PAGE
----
Braving both the frigid weather and her problematic bouts of asthma, Lela Durham stood outside Circle Urban Ministries Austin food pantry for nearly 40 minutes for a free turkey.
Durham, along with nearly 300 other shivering patrons blowing clouds of frost participated in the church’s annual Thanksgiving turkey give-away last Saturday at the church, 118 N. Central. Volunteers distributed turkeys, canned yams and vegetables to residents for about four hours during the morning-to-afternoon event.
“I found out about [the give-away] through my friend and I knew I had to come,” said Durham. “With heating costs and property taxes, money has been very tight lately. I am thankful that the church is holding this event.”
The 62-year-old, mother of three and grandmother of 11 said the family generally comes to her house for Thanksgiving where she prepares the main dinner while they bring other dishes. Although Circle will alleviate one burden on her holidays, she admits that other sacrifices will need to be made. “I told them there will be no Christmas shopping on my part this year. So I hope that this dinner will carry through the entire holiday season,” she joked.
While Durham and other patrons were giving thanks to the volunteers for the giveaway, a 25-year tradition for Circle, this year’s event almost didn’t happen. The church’s usual donor told them late summer that it wouldn’t be able to provide turkeys this year.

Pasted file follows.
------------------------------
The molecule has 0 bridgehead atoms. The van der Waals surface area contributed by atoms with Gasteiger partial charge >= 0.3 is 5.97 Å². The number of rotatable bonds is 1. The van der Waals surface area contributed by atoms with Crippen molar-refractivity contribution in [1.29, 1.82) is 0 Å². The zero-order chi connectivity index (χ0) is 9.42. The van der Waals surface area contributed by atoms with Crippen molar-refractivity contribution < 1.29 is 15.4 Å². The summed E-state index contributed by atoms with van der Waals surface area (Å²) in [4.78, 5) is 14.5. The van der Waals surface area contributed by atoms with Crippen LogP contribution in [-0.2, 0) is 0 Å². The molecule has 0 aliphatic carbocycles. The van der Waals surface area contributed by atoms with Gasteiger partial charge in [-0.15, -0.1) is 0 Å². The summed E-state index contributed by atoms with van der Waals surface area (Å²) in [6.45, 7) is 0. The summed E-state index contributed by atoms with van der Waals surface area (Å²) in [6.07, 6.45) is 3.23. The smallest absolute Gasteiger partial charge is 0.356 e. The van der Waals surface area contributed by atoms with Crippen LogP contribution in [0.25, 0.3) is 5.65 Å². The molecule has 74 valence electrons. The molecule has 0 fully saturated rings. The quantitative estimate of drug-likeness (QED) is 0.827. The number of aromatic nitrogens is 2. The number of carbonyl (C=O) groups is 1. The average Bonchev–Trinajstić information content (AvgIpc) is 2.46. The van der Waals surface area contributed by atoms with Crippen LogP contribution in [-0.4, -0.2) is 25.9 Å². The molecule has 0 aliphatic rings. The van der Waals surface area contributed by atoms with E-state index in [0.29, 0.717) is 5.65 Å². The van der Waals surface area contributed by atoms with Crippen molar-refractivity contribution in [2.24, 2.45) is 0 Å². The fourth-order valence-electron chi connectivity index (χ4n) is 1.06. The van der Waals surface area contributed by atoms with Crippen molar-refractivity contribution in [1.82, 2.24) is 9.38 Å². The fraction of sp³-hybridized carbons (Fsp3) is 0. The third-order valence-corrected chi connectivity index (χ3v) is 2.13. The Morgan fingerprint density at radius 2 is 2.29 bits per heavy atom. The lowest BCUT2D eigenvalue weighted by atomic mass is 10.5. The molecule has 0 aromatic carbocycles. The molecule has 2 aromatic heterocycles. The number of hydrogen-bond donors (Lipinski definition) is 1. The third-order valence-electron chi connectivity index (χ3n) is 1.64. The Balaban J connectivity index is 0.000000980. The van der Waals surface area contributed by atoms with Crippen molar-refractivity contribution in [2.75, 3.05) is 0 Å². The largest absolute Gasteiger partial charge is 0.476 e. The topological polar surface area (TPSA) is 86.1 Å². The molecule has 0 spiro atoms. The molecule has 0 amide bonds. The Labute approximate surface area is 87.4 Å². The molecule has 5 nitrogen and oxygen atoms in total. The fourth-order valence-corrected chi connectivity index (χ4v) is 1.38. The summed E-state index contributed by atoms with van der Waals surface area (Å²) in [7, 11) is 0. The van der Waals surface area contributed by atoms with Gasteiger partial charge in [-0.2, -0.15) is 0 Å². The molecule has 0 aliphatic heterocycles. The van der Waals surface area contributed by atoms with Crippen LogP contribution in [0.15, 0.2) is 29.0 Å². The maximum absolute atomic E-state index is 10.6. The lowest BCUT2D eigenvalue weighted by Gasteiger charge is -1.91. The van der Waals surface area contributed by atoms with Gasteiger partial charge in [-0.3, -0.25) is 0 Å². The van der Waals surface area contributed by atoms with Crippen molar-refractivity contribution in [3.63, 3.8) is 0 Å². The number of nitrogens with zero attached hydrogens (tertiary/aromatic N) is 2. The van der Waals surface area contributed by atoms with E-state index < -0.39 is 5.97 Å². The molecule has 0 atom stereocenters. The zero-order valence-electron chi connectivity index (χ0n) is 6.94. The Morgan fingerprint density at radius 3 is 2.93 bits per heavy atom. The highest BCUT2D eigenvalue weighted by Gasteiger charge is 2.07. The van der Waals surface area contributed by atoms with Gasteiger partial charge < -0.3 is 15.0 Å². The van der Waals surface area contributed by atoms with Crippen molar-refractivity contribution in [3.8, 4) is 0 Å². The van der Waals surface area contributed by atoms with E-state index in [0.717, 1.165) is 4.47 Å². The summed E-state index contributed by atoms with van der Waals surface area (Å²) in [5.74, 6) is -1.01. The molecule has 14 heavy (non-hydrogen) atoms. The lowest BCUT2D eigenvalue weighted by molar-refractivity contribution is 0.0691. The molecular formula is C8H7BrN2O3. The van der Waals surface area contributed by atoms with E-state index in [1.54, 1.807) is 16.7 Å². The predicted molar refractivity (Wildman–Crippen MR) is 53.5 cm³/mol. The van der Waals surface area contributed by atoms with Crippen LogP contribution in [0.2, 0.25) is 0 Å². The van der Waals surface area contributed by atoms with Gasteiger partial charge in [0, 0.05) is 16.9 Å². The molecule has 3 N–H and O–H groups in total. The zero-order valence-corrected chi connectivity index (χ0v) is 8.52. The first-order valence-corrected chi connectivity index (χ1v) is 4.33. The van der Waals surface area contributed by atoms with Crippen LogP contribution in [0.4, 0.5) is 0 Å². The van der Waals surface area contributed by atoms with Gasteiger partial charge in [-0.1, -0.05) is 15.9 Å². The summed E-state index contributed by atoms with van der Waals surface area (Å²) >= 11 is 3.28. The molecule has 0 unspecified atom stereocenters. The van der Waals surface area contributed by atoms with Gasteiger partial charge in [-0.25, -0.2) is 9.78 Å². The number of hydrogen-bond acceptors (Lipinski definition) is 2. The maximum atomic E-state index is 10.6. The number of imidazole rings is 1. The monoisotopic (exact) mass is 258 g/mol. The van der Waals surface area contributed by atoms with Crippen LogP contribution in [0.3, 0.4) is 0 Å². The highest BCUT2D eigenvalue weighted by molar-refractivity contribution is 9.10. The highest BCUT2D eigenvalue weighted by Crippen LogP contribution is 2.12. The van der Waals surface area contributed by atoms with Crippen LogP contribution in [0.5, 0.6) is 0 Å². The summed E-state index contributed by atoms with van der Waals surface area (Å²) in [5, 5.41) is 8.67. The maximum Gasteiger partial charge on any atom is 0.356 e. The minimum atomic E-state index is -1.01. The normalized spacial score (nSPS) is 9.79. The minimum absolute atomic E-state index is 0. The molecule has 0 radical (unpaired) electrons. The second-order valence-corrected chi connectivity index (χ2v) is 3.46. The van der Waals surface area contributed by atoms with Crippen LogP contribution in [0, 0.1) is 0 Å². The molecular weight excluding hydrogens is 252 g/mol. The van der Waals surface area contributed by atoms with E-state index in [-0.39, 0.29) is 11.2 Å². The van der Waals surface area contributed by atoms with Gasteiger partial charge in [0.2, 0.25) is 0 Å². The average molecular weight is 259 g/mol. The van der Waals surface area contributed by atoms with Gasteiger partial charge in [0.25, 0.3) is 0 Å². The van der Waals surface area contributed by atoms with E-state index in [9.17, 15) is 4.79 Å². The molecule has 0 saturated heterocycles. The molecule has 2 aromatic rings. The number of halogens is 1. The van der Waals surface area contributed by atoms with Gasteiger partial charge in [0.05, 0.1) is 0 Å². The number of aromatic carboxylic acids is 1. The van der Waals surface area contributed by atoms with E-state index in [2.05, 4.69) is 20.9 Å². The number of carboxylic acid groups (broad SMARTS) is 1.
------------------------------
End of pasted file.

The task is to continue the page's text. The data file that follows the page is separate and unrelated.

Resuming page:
“We were obviously concerned when our donor backed out in August but we were still optimistic that we could still pull this event together,” said Bob Mead, development director of the church.
An affiliate church, Covenant New Life, based in Grand Haven, Mich. stepped up in September and offered to provide turkeys for the giveaway.
“We were pretty excited and planning went on from there,” said Mead.
Covenant New Life also sent 38 congregation members and volunteers to Chicago for the event. The group stocked the turkeys in a refrigerator the size of a trailer and drove into the city Friday night. The volunteers not only provided turkeys and other food, but also helped elderly patrons with their bags and provided hot chocolate for those waiting in line. They gave special attention to the disabled, making the vestibule of the church more accessible given the large crowd.
“When we found out about their regular donor backing out we essentially challenged our church to assist us in making this event happen,” said Ron Oele, organizing director for Covenant Life Church, explaining how this year’s giveaway is even more significant.
“We knew that putting this together would be especially important this year due to the economy and the mass layoffs,” he said. “It’s hard to have a nice holiday when you are faced with bills and foreclosures. We just wanted to do what we could to provide some relief to families who are still trying to make their holiday as festive as they can be.”
Those sentiments were echoed by Circle Volunteer Coordinator Alicia Douglas who also runs the weekly food pantry at the church.
“There have been so many layoffs this year that the number of clients served at the food pantry has steadily been on the rise,” said Douglas, referring to the Wednesday morning breakfast kitchen the church holds to feed patrons, sponsored by the Great Chicago Food Depository.
“I have spoken with people who were fired from jobs where they commanded six-figure salaries and never thought they would be in a line waiting for food, but sometimes things happen. That’s why it is so important to be thankful for everything because things change so rapidly.”